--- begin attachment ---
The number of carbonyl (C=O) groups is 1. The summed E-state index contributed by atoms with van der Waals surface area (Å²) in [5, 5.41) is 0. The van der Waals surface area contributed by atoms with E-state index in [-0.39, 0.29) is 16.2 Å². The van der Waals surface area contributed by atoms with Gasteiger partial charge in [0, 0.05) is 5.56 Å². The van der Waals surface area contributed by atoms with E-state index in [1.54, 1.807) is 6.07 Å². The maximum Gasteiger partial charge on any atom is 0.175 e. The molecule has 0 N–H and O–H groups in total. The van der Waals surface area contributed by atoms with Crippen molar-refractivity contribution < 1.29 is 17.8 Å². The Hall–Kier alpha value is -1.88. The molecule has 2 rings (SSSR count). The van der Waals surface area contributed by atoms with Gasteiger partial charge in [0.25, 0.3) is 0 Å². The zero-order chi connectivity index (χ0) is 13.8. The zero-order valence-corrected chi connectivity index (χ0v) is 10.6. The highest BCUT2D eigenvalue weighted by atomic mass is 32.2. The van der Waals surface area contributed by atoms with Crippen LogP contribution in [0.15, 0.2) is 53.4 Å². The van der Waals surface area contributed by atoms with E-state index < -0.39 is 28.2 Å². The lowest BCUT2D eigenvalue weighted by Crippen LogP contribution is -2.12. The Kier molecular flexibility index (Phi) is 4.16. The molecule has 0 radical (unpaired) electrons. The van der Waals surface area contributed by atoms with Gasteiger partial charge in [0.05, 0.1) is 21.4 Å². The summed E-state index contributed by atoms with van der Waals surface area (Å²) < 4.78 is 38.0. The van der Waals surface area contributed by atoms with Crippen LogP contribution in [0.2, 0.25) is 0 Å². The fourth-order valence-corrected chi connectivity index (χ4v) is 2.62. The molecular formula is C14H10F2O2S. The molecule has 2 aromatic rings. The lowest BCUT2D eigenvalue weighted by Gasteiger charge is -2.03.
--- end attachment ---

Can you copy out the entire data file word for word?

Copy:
The number of carbonyl (C=O) groups is 1. The summed E-state index contributed by atoms with van der Waals surface area (Å²) in [5, 5.41) is 0. The van der Waals surface area contributed by atoms with E-state index in [-0.39, 0.29) is 16.2 Å². The van der Waals surface area contributed by atoms with Gasteiger partial charge in [0, 0.05) is 5.56 Å². The van der Waals surface area contributed by atoms with E-state index in [1.54, 1.807) is 6.07 Å². The maximum Gasteiger partial charge on any atom is 0.175 e. The molecule has 0 N–H and O–H groups in total. The van der Waals surface area contributed by atoms with Crippen molar-refractivity contribution < 1.29 is 17.8 Å². The Hall–Kier alpha value is -1.88. The molecule has 2 rings (SSSR count). The van der Waals surface area contributed by atoms with Gasteiger partial charge in [0.25, 0.3) is 0 Å². The zero-order chi connectivity index (χ0) is 13.8. The zero-order valence-corrected chi connectivity index (χ0v) is 10.6. The highest BCUT2D eigenvalue weighted by atomic mass is 32.2. The van der Waals surface area contributed by atoms with Crippen LogP contribution in [0.15, 0.2) is 53.4 Å². The van der Waals surface area contributed by atoms with E-state index < -0.39 is 28.2 Å². The lowest BCUT2D eigenvalue weighted by Crippen LogP contribution is -2.12. The Kier molecular flexibility index (Phi) is 4.16. The molecule has 0 radical (unpaired) electrons. The van der Waals surface area contributed by atoms with Gasteiger partial charge in [0.05, 0.1) is 21.4 Å². The summed E-state index contributed by atoms with van der Waals surface area (Å²) < 4.78 is 38.0. The van der Waals surface area contributed by atoms with Crippen LogP contribution in [0.2, 0.25) is 0 Å². The fourth-order valence-corrected chi connectivity index (χ4v) is 2.62. The molecular formula is C14H10F2O2S. The molecule has 2 aromatic rings. The lowest BCUT2D eigenvalue weighted by Gasteiger charge is -2.03.